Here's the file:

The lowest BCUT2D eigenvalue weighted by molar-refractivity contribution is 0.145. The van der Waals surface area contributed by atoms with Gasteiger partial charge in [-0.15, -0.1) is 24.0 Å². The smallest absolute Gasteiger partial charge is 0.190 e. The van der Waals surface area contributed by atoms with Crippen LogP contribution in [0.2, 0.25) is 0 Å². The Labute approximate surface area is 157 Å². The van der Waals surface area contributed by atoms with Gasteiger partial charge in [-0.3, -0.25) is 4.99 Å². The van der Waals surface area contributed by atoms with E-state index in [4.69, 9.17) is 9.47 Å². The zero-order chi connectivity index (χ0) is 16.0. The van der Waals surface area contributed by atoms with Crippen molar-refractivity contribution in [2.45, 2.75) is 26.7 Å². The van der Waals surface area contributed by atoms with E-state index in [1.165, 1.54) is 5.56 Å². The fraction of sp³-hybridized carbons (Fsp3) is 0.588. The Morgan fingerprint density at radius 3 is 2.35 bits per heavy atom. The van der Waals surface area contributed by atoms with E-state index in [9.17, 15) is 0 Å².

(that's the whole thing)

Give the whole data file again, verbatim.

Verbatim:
The lowest BCUT2D eigenvalue weighted by molar-refractivity contribution is 0.145. The van der Waals surface area contributed by atoms with Gasteiger partial charge in [-0.15, -0.1) is 24.0 Å². The smallest absolute Gasteiger partial charge is 0.190 e. The van der Waals surface area contributed by atoms with Crippen LogP contribution in [0.2, 0.25) is 0 Å². The Labute approximate surface area is 157 Å². The van der Waals surface area contributed by atoms with Gasteiger partial charge in [-0.3, -0.25) is 4.99 Å². The van der Waals surface area contributed by atoms with E-state index in [4.69, 9.17) is 9.47 Å². The zero-order chi connectivity index (χ0) is 16.0. The van der Waals surface area contributed by atoms with Crippen molar-refractivity contribution in [2.45, 2.75) is 26.7 Å². The van der Waals surface area contributed by atoms with E-state index in [1.165, 1.54) is 5.56 Å². The fraction of sp³-hybridized carbons (Fsp3) is 0.588. The Morgan fingerprint density at radius 3 is 2.35 bits per heavy atom. The van der Waals surface area contributed by atoms with E-state index in [9.17, 15) is 0 Å².